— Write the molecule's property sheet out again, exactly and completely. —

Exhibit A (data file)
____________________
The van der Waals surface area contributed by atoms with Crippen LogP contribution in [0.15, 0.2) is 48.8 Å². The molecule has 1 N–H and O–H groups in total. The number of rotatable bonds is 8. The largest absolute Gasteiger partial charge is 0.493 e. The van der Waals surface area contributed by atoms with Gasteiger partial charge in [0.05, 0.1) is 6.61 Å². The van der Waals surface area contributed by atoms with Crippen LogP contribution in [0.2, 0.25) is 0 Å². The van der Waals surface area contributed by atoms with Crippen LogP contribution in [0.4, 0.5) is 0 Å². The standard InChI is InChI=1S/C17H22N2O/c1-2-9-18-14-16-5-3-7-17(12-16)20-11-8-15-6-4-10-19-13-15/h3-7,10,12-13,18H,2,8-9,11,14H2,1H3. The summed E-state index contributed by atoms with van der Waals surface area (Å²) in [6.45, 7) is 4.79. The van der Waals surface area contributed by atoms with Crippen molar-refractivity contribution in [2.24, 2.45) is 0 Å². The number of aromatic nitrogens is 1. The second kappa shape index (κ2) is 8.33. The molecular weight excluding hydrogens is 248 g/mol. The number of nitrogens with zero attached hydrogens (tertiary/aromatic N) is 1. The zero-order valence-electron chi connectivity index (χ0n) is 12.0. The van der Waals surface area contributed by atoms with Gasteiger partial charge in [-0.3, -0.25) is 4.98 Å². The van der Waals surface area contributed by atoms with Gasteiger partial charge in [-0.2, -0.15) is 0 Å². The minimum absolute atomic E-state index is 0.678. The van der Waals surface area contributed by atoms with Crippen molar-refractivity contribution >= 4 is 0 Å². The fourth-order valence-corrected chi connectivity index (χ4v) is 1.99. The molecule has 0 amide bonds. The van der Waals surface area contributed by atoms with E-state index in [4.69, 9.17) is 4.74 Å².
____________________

The van der Waals surface area contributed by atoms with Crippen LogP contribution in [0.15, 0.2) is 48.8 Å². The molecule has 1 N–H and O–H groups in total. The number of rotatable bonds is 8. The largest absolute Gasteiger partial charge is 0.493 e. The van der Waals surface area contributed by atoms with Gasteiger partial charge in [0.05, 0.1) is 6.61 Å². The van der Waals surface area contributed by atoms with Crippen LogP contribution in [0.2, 0.25) is 0 Å². The van der Waals surface area contributed by atoms with Crippen LogP contribution in [0.4, 0.5) is 0 Å². The standard InChI is InChI=1S/C17H22N2O/c1-2-9-18-14-16-5-3-7-17(12-16)20-11-8-15-6-4-10-19-13-15/h3-7,10,12-13,18H,2,8-9,11,14H2,1H3. The summed E-state index contributed by atoms with van der Waals surface area (Å²) in [6.45, 7) is 4.79. The van der Waals surface area contributed by atoms with Crippen molar-refractivity contribution in [2.24, 2.45) is 0 Å². The number of aromatic nitrogens is 1. The second kappa shape index (κ2) is 8.33. The molecular weight excluding hydrogens is 248 g/mol. The number of nitrogens with zero attached hydrogens (tertiary/aromatic N) is 1. The zero-order valence-electron chi connectivity index (χ0n) is 12.0. The van der Waals surface area contributed by atoms with Gasteiger partial charge in [-0.3, -0.25) is 4.98 Å². The van der Waals surface area contributed by atoms with Gasteiger partial charge in [-0.2, -0.15) is 0 Å². The minimum absolute atomic E-state index is 0.678. The van der Waals surface area contributed by atoms with Crippen molar-refractivity contribution >= 4 is 0 Å². The fourth-order valence-corrected chi connectivity index (χ4v) is 1.99. The molecule has 0 amide bonds. The van der Waals surface area contributed by atoms with E-state index in [4.69, 9.17) is 4.74 Å².